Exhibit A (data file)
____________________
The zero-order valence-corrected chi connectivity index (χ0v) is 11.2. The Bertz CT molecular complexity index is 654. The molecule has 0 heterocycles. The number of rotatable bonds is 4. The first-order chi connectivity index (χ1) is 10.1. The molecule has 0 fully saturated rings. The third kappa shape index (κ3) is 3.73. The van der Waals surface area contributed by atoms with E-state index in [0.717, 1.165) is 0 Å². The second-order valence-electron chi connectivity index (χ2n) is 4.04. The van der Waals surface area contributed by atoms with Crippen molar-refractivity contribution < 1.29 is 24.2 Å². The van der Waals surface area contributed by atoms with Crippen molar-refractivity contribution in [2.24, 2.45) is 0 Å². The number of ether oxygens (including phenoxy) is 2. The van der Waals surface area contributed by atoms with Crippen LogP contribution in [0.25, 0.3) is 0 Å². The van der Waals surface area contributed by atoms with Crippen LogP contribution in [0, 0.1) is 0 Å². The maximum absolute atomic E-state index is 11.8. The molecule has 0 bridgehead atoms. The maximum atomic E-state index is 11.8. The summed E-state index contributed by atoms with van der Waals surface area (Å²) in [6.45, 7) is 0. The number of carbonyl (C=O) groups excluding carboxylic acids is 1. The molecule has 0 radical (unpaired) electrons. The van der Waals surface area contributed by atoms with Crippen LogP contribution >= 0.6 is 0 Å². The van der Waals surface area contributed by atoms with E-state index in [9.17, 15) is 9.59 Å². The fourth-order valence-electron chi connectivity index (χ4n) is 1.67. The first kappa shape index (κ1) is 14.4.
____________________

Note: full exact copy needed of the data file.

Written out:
The zero-order valence-corrected chi connectivity index (χ0v) is 11.2. The Bertz CT molecular complexity index is 654. The molecule has 0 heterocycles. The number of rotatable bonds is 4. The first-order chi connectivity index (χ1) is 10.1. The molecule has 0 fully saturated rings. The third kappa shape index (κ3) is 3.73. The van der Waals surface area contributed by atoms with E-state index in [0.717, 1.165) is 0 Å². The second-order valence-electron chi connectivity index (χ2n) is 4.04. The van der Waals surface area contributed by atoms with Crippen molar-refractivity contribution < 1.29 is 24.2 Å². The van der Waals surface area contributed by atoms with Crippen molar-refractivity contribution in [2.24, 2.45) is 0 Å². The number of ether oxygens (including phenoxy) is 2. The van der Waals surface area contributed by atoms with Crippen LogP contribution in [0.25, 0.3) is 0 Å². The van der Waals surface area contributed by atoms with Crippen LogP contribution in [0, 0.1) is 0 Å². The maximum absolute atomic E-state index is 11.8. The molecule has 0 bridgehead atoms. The maximum atomic E-state index is 11.8. The summed E-state index contributed by atoms with van der Waals surface area (Å²) in [6.45, 7) is 0. The number of carbonyl (C=O) groups excluding carboxylic acids is 1. The molecule has 0 radical (unpaired) electrons. The van der Waals surface area contributed by atoms with Crippen LogP contribution >= 0.6 is 0 Å². The van der Waals surface area contributed by atoms with E-state index in [9.17, 15) is 9.59 Å². The fourth-order valence-electron chi connectivity index (χ4n) is 1.67. The first kappa shape index (κ1) is 14.4.